• Surgery alone remains a standard treatment for esophageal cancer with resectable local or locoregional disease. In 1993, surgery was used as a component of treatment in 34% of patients. Surgery alone was used in 18% of patients (7).
  • Recent improvements in staging techniques and patient selection have improved surgical morbidity and mortality. Operative mortality rates are now less than 5%. Surgical expertise is a major contributor to survival, with better outcomes in high-volume centers. Resection is possible in approximately 50% of patients (8). Five-year survival in patients with surgical resection is 5% to 25%.
  • Surgical principles include a wide resection of the primary tumor by aiming for an R0 resection (no residual tumor), including more than 5-cm resection margins plus regional lymphadenectomy. Intraoperative frozen section can assess for residual disease, which, if present, is considered an R1 (microscopic tumor) or R2 (macroscopic tumor) resection.
  • In general, patients with cervical carcinoma of the esophagus are not considered candidates for surgical resection; chemoradiation is favored in these patients.



  • Surgical approaches include the following:
  • Transthoracic resection:En bloc esophagectomy requires laparotomy and thoracotomy, for example, total thoracic or transthoracic (Lewis) procedures. A three-field lymph node dissection (extended lymphadenectomy) includes superior mediastinum and cervical lymphadenectomy. It is the treatment of choice in Japan but is associated with increased toxicity and has a questionable survival advantage.
  • Transhiatal esophagectomy:This includes laparotomy and cervical anastomosis. This technique avoids thoracotomy.

Chemoradiotherapy (Combined-modality Approach)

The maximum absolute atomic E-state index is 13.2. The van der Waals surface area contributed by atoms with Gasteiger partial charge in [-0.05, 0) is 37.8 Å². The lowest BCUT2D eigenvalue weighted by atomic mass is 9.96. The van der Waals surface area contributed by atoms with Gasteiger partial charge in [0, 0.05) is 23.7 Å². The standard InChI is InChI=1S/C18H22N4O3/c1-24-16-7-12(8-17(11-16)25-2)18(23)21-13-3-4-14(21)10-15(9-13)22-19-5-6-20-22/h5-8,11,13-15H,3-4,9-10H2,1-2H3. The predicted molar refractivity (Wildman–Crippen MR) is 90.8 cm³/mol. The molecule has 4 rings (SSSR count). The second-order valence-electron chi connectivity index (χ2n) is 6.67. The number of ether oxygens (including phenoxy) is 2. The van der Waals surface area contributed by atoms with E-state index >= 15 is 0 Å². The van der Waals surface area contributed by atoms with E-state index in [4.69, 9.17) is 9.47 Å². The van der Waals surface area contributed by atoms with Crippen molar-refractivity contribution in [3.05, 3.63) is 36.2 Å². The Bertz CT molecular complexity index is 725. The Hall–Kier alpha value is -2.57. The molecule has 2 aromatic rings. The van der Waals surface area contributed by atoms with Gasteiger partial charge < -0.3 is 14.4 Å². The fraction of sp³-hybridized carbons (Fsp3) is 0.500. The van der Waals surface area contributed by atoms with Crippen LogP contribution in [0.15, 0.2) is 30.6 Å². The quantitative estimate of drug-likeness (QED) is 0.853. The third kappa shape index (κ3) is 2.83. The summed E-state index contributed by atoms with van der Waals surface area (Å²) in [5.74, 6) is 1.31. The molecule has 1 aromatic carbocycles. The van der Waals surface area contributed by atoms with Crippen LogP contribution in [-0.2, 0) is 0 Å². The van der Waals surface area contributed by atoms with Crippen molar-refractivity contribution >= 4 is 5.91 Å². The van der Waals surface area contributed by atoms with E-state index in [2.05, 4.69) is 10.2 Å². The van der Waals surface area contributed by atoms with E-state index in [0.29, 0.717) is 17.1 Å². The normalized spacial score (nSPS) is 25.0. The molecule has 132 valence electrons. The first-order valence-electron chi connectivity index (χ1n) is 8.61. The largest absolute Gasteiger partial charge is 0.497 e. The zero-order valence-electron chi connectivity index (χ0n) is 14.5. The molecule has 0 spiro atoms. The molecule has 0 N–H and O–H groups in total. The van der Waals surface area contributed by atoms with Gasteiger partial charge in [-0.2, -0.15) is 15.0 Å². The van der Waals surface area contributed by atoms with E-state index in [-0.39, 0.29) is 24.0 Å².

Although no large prospective randomized trials have directly compared primary chemoradiation with surgery, definitive chemoradiation for locoregional carcinoma of the esophagus is considered to be an alternative to surgery.

  • Interest in chemoradiotherapy is based on the Radiation Therapy Oncology Group (RTOG) 85-01 trial (9) that demonstrated a survival advantage (14 versus 9 months median survival and 27% versus 0% 5-year survival) in favor of chemoradiotherapy over radiotherapy alone in inoperable patients (see Table 4.3). A number of randomized trials of chemoradiotherapy versus radiotherapy alone have failed to duplicate the results of RTOG 85-01; however, a recent Cochrane review has confirmed the superiority of chemoradiotherapy versus radiotherapy in fit, motivated patients (10).
  • Chemoradiotherapy is now the standard of care for patients with unresectable esophageal cancer or an alternative to surgery for patients with resectable cancers.

TABLE 4.3. Radiation Therapy Oncology Group (RTOG) 85-01 trial of chemoradiotherapy versus radiotherapy alone in esophageal cancer

Number of patients



Median survival

5-Year survival


SCC, squamous cell carcinoma; ADC, adenocarcinoma; 5-FU, 5-fluorouracil; Gy, Gray of radiation; fx, fraction of radiation.
From Cooper JS, Guo MD, Herskovic A, et al. Chemoradiotherapy of locally advanced esophageal cancer long-term follow-up of a prospective randomized trial (RTOG 85-01). JAMA 1999;281:1623–1627, with permission.


SCC = 88%
ADC = 12%

Cisplatin 75 mg/m2 d 1
5-FU 1,000 mg/m2/d d 1–4
50 Gy of radiation wk 1, 5
Cisplatin/5-FU wk 8, 11 versus 64 Gy of radiation 2Gy/fx

14.1 mo vs. 9.3 mo

27% vs. 0%


Chemoradiotherapy as Definitive Therapy in Resectable Cancer

Upper thoracic esophageal (above the aortic arch) tumors and T4 or N1 tumors are usually considered unresectable.

  • The outcomes of chemoradiotherapy in RTOG 85-01 were comparable to those found in surgical therapy (11). Results from the randomized trials of preoperative chemoradiotherapy have demonstrated pathological complete response rates of greater than 25% and are associated with an improved survival.